difficulties are encountered when the connection stiffness plies that the end-fixity factor ranges from 0.77 to 0.94.
approaches infinity, as a rigid connection requires infinite The end-fixity factor is a better indicator of how connec-
stiffness. tions affect the structural behaviour than the connection
The end-fixity factor also simplifies the analysis proce- stiffness. The latter has little direct meaning in analysis. Fig-
dure for semirigid framed structures. As demonstrated sub- ures 7 and 8 illustrate the variation of mid-span moments,
sequently, the formulations of stiffness matrices, end- end-reaction moments, and mid-span deflection of the beam
reactions, span deflections, and effective-length factors of with respect to the connection stiffness ratio, RL/EI, for a
beam–columns can all be expressed in terms of the end- uniformly loaded semirigid beam with identical connection
fixity factors. The end-fixity factor has further value in de- stiffnesses at both ends. Figures 9 and 10 show the same in-
sign because it provides a physical interpretation of the ex- formation in terms of the end-fixity factor, r. Figures 7 and 8
tent of rigidity available in a connection. It also provides show that the relationships of the moments and the deflec-
designers with a convenient way to compare the structural tion to the connection stiffness ratio of the beam are highly
responses of a member with semirigid connections to that of nonlinear when the ratio is between 0 and 20, and almost
one with rigid or pinned connections. linear when the ratio is between 20 and 50. On the other
© 2001 NRC Canada
Xu 63

Fig. 9. Moments of a uniformly loaded beam vs. end-fixity factor. Fig. 10. Deflection of a uniformly loaded beam vs. end-fixity

Thus, the rotational deformation of a connection is as-

hand, as shown in Figs. 9 and 10, the relationships of the sumed to be concentrated at a point, which is the end of
moments and the deflection to the end-fixity factor, for its semirigid member.
full range of zero to one, are approximately linear. Thus, it 5. The effects of eccentricity at joints are neglected.
is advantageous to characterize semirigid behaviour using
the end-fixity factor rather than the connection stiffness. First-order nonlinear analysis of semirigid
It is observed from Fig. 6 that when the connection stiff- steel frames
ness is large, very significant changes in stiffness produce
only very small changes in the end-fixity factor. Conse- The implementation of the concept of the end-fixity factor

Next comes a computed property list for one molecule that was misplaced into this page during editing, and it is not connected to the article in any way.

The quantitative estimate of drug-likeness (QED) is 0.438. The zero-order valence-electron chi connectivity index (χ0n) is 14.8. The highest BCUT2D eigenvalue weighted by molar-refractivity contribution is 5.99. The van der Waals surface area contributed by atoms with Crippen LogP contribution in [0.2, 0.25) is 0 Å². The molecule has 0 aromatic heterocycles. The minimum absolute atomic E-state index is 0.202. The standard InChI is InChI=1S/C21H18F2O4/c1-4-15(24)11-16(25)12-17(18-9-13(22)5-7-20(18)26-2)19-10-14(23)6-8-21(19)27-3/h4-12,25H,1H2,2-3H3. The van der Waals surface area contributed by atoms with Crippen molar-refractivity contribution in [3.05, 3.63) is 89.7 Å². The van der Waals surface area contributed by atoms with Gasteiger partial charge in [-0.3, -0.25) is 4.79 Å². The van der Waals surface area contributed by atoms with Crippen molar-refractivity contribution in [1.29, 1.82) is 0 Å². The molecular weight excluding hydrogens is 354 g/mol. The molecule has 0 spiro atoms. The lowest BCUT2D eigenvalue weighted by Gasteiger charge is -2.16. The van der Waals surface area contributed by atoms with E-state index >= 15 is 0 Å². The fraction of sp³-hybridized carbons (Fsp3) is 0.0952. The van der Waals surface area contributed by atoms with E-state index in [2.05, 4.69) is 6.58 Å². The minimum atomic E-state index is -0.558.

quently, from Figs. 9 and 10, such change has a negligible into the frame analysis is straightforward. For an existing
influence on both moments and deflection of the beam. Con- rigid frame analysis computer program, only minor modifi-
versely, from Fig. 6 with low values of connection stiffness, cations to the member stiffness matrix and the evaluation of
small increases in the stiffness result in appreciable in- member end-reactions due to applied member loads are re-
creases in the end-fixity factor. Therefore, as shown in quired. The elastic stiffness matrix of a member i with two
Figs. 9 and 10, there is a considerable effect on the bending semirigid end-connections having stiffness moduli R1 and
moments and the deflection. Thus, in practice, when a real R2, as shown in Fig. 4, can be represented by the stiffness
pinned connection has some stiffness, a considerable re- matrix for the member taken to have rigid end-connections
straining moment may develop to the benefit of the struc- modified by a semirigid correction matrix (Monforton and
ture. At the other extreme, attempting to achieve further Wu 1963), i.e.,
increase in connection stiffness beyond that of a nearly rigid [4] K SR = S i C e-i
connection is not efficient and economical because it in-
volves only a small change in the end-fixity factor. Conse- where KiSR is the stiffness matrix of member i with
quently, it has little effect on the response of the structure. semirigid end-connections taken into account, Si is the stiff-
Because the end-fixity factor r is not sensitive to the con- ness matrix of the member taken to have rigid ends, and Ce-i
nection stiffness R, only an approximate moment–rotation is the required correction matrix. For a planar beam–column
relationship is required. A series of comprehensive formula- element with six degrees of freedom, the matrices Si and Ce-i
tions for calculation of both end-reactions and span deflec- have the following form:
tions for a semirigid member in terms of end-fixity factors
under different types of loads are derived and are listed in é Ea - Ea ù
Appendix A. ê L 0 0 0 0 ú
To incorporate the behaviour of semirigid connections ê 12 EI 6 EI -12 EI 6 EI ú
based on the concept of the end-fixity factor into steel frame ê 0 ú
analysis, the following assumptions and idealizations are ê L3
L 2
L3 L2 ú
made: ê 4 EI -6 EI 2 EI ú
ê 0
1. All members are prismatic and straight. Si = ê L L2 L ú
Ea ú
2. Only the moment–rotation behaviour of connections is ê 0 0 ú
considered, whereas axial and shear deformation in a ê L ú
connection are ignored. ê 12 EI -6 EI ú
3. Members display linear-elastic or second-order-elastic ê sym ú
ê L3 L2 ú
behaviour, while the connections display nonlinear mo- 4 EI
ment–rotation behaviour. ê ú
4. Connection dimensions are assumed to be negligible êë L úû
compared to the lengths of the beams and columns.
© 2001 NRC Canada
64 Can. J. Civ. Eng. Vol. 28, 2001

Fig. 11. Member and end-springs (10 DOF). Fig. 12. Member and end-springs (8 DOF).

é ù
ê1 0 0 0 0 0 ú
ê ú
ê0 4r 2 - 2r 1 + r 1 r 2 -2Lr 1(1 - r 2 ) ú
0 0 0
ê 4 -r 1r 2 4 -r 1r 2 ú
ê 6( r 1 - r 2 ) 3r 1( 2 - r 2 ) ú